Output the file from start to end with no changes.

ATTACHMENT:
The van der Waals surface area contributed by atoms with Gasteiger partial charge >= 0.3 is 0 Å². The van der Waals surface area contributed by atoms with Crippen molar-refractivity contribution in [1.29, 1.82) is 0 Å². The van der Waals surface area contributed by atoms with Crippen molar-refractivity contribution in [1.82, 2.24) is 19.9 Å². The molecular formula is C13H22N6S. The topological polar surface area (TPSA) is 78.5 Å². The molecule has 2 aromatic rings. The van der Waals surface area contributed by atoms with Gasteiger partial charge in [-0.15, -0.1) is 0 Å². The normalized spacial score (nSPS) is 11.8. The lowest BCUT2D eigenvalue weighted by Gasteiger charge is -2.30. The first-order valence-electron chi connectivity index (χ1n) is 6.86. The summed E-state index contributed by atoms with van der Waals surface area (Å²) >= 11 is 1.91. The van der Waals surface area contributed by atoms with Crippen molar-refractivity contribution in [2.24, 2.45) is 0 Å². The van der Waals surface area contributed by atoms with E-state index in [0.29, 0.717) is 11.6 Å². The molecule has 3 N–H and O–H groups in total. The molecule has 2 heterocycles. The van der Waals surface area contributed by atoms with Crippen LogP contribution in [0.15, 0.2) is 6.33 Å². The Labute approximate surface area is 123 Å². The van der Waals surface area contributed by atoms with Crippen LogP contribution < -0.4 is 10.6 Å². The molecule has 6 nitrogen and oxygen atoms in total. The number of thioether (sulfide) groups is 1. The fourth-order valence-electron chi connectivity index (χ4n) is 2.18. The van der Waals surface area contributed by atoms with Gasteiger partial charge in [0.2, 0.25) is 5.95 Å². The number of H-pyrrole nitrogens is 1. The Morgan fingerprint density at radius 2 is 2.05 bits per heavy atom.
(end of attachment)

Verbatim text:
The van der Waals surface area contributed by atoms with Gasteiger partial charge >= 0.3 is 0 Å². The van der Waals surface area contributed by atoms with Crippen molar-refractivity contribution in [1.29, 1.82) is 0 Å². The van der Waals surface area contributed by atoms with Crippen molar-refractivity contribution in [1.82, 2.24) is 19.9 Å². The molecular formula is C13H22N6S. The topological polar surface area (TPSA) is 78.5 Å². The molecule has 2 aromatic rings. The van der Waals surface area contributed by atoms with Gasteiger partial charge in [-0.15, -0.1) is 0 Å². The normalized spacial score (nSPS) is 11.8. The lowest BCUT2D eigenvalue weighted by Gasteiger charge is -2.30. The first-order valence-electron chi connectivity index (χ1n) is 6.86. The summed E-state index contributed by atoms with van der Waals surface area (Å²) >= 11 is 1.91. The van der Waals surface area contributed by atoms with Crippen molar-refractivity contribution in [2.24, 2.45) is 0 Å². The van der Waals surface area contributed by atoms with E-state index in [0.29, 0.717) is 11.6 Å². The molecule has 3 N–H and O–H groups in total. The molecule has 2 heterocycles. The van der Waals surface area contributed by atoms with Crippen LogP contribution in [0.15, 0.2) is 6.33 Å². The Labute approximate surface area is 123 Å². The van der Waals surface area contributed by atoms with Crippen LogP contribution < -0.4 is 10.6 Å². The molecule has 6 nitrogen and oxygen atoms in total. The number of thioether (sulfide) groups is 1. The fourth-order valence-electron chi connectivity index (χ4n) is 2.18. The van der Waals surface area contributed by atoms with Gasteiger partial charge in [0.2, 0.25) is 5.95 Å². The number of H-pyrrole nitrogens is 1. The Morgan fingerprint density at radius 2 is 2.05 bits per heavy atom.